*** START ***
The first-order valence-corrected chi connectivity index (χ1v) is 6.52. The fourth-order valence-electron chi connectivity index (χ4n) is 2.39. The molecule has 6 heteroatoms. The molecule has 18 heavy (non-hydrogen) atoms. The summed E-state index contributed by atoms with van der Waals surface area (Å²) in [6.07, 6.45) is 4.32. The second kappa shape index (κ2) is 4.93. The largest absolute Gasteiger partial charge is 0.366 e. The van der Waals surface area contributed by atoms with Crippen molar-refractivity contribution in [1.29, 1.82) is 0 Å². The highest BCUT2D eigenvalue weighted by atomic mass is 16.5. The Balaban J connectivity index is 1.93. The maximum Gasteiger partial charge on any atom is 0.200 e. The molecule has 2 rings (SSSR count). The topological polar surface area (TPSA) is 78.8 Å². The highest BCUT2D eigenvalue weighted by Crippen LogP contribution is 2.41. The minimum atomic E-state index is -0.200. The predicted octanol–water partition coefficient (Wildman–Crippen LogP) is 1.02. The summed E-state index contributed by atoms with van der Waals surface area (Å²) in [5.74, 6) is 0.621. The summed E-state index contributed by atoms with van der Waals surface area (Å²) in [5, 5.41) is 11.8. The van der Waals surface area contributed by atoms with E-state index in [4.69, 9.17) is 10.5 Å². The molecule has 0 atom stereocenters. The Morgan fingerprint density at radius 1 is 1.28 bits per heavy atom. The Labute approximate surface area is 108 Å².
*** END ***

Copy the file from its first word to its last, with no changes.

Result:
The first-order valence-corrected chi connectivity index (χ1v) is 6.52. The fourth-order valence-electron chi connectivity index (χ4n) is 2.39. The molecule has 6 heteroatoms. The molecule has 18 heavy (non-hydrogen) atoms. The summed E-state index contributed by atoms with van der Waals surface area (Å²) in [6.07, 6.45) is 4.32. The second kappa shape index (κ2) is 4.93. The largest absolute Gasteiger partial charge is 0.366 e. The van der Waals surface area contributed by atoms with Crippen molar-refractivity contribution in [1.29, 1.82) is 0 Å². The highest BCUT2D eigenvalue weighted by atomic mass is 16.5. The Balaban J connectivity index is 1.93. The maximum Gasteiger partial charge on any atom is 0.200 e. The molecule has 2 rings (SSSR count). The topological polar surface area (TPSA) is 78.8 Å². The highest BCUT2D eigenvalue weighted by Crippen LogP contribution is 2.41. The minimum atomic E-state index is -0.200. The predicted octanol–water partition coefficient (Wildman–Crippen LogP) is 1.02. The summed E-state index contributed by atoms with van der Waals surface area (Å²) in [5.74, 6) is 0.621. The summed E-state index contributed by atoms with van der Waals surface area (Å²) in [5, 5.41) is 11.8. The van der Waals surface area contributed by atoms with E-state index in [4.69, 9.17) is 10.5 Å². The molecule has 0 atom stereocenters. The Morgan fingerprint density at radius 1 is 1.28 bits per heavy atom. The Labute approximate surface area is 108 Å².